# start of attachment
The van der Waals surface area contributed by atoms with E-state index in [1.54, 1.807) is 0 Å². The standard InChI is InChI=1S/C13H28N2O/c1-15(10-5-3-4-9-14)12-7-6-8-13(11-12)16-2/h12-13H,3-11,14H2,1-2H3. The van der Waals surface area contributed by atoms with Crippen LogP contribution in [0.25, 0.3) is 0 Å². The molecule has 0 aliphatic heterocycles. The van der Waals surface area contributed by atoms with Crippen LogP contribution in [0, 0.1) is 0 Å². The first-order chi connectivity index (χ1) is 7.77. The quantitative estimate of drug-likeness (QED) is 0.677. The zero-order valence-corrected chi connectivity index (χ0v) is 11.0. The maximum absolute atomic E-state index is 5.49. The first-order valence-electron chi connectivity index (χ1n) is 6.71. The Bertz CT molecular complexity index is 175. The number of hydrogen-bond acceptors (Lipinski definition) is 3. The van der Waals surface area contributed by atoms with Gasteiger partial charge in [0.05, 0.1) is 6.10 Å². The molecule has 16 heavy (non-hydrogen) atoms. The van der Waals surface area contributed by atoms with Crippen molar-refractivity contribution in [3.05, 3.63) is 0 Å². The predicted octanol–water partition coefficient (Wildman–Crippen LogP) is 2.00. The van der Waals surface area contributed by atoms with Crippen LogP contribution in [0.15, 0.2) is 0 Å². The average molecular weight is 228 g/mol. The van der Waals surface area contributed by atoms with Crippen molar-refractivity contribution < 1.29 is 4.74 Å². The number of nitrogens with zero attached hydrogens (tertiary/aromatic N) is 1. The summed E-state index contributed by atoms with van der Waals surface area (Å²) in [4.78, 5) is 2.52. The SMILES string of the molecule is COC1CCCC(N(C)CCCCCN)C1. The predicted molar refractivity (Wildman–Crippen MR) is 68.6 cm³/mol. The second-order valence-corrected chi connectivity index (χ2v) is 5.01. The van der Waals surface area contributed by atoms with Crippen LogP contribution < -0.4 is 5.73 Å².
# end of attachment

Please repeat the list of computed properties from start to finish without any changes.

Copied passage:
The van der Waals surface area contributed by atoms with E-state index in [1.54, 1.807) is 0 Å². The standard InChI is InChI=1S/C13H28N2O/c1-15(10-5-3-4-9-14)12-7-6-8-13(11-12)16-2/h12-13H,3-11,14H2,1-2H3. The van der Waals surface area contributed by atoms with Crippen LogP contribution in [0.25, 0.3) is 0 Å². The molecule has 0 aliphatic heterocycles. The van der Waals surface area contributed by atoms with Crippen LogP contribution in [0, 0.1) is 0 Å². The first-order chi connectivity index (χ1) is 7.77. The quantitative estimate of drug-likeness (QED) is 0.677. The zero-order valence-corrected chi connectivity index (χ0v) is 11.0. The maximum absolute atomic E-state index is 5.49. The first-order valence-electron chi connectivity index (χ1n) is 6.71. The Bertz CT molecular complexity index is 175. The number of hydrogen-bond acceptors (Lipinski definition) is 3. The van der Waals surface area contributed by atoms with Gasteiger partial charge in [0.05, 0.1) is 6.10 Å². The molecule has 16 heavy (non-hydrogen) atoms. The van der Waals surface area contributed by atoms with Crippen molar-refractivity contribution in [3.05, 3.63) is 0 Å². The predicted octanol–water partition coefficient (Wildman–Crippen LogP) is 2.00. The van der Waals surface area contributed by atoms with Crippen LogP contribution in [0.15, 0.2) is 0 Å². The average molecular weight is 228 g/mol. The van der Waals surface area contributed by atoms with Crippen molar-refractivity contribution < 1.29 is 4.74 Å². The number of nitrogens with zero attached hydrogens (tertiary/aromatic N) is 1. The summed E-state index contributed by atoms with van der Waals surface area (Å²) in [4.78, 5) is 2.52. The SMILES string of the molecule is COC1CCCC(N(C)CCCCCN)C1. The predicted molar refractivity (Wildman–Crippen MR) is 68.6 cm³/mol. The second-order valence-corrected chi connectivity index (χ2v) is 5.01. The van der Waals surface area contributed by atoms with Crippen LogP contribution < -0.4 is 5.73 Å².